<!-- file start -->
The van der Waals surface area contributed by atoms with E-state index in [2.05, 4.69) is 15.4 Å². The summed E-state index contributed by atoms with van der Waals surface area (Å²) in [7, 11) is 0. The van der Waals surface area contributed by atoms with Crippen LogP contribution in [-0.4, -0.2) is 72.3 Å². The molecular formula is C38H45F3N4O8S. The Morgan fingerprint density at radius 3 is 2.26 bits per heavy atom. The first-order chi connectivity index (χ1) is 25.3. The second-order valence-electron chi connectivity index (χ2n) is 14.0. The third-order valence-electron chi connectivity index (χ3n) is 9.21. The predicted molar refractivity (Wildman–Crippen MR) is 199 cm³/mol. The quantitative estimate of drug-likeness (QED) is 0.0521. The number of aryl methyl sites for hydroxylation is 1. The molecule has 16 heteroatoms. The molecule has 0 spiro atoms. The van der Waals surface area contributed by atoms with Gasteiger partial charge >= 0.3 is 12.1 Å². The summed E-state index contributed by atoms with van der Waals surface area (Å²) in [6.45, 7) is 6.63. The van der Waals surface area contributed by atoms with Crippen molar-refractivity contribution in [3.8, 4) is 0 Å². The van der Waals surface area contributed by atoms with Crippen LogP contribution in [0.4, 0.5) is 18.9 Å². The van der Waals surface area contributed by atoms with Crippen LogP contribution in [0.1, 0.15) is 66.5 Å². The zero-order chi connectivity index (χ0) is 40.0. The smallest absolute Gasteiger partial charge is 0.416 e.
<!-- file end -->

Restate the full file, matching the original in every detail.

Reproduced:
The van der Waals surface area contributed by atoms with E-state index in [2.05, 4.69) is 15.4 Å². The summed E-state index contributed by atoms with van der Waals surface area (Å²) in [7, 11) is 0. The van der Waals surface area contributed by atoms with Crippen LogP contribution in [-0.4, -0.2) is 72.3 Å². The molecular formula is C38H45F3N4O8S. The Morgan fingerprint density at radius 3 is 2.26 bits per heavy atom. The first-order chi connectivity index (χ1) is 25.3. The second-order valence-electron chi connectivity index (χ2n) is 14.0. The third-order valence-electron chi connectivity index (χ3n) is 9.21. The predicted molar refractivity (Wildman–Crippen MR) is 199 cm³/mol. The quantitative estimate of drug-likeness (QED) is 0.0521. The number of aryl methyl sites for hydroxylation is 1. The molecule has 16 heteroatoms. The molecule has 0 spiro atoms. The van der Waals surface area contributed by atoms with Gasteiger partial charge >= 0.3 is 12.1 Å². The summed E-state index contributed by atoms with van der Waals surface area (Å²) in [6.45, 7) is 6.63. The van der Waals surface area contributed by atoms with Crippen molar-refractivity contribution in [3.8, 4) is 0 Å². The van der Waals surface area contributed by atoms with Crippen LogP contribution in [0.4, 0.5) is 18.9 Å². The van der Waals surface area contributed by atoms with Crippen LogP contribution in [0.1, 0.15) is 66.5 Å². The zero-order chi connectivity index (χ0) is 40.0. The smallest absolute Gasteiger partial charge is 0.416 e.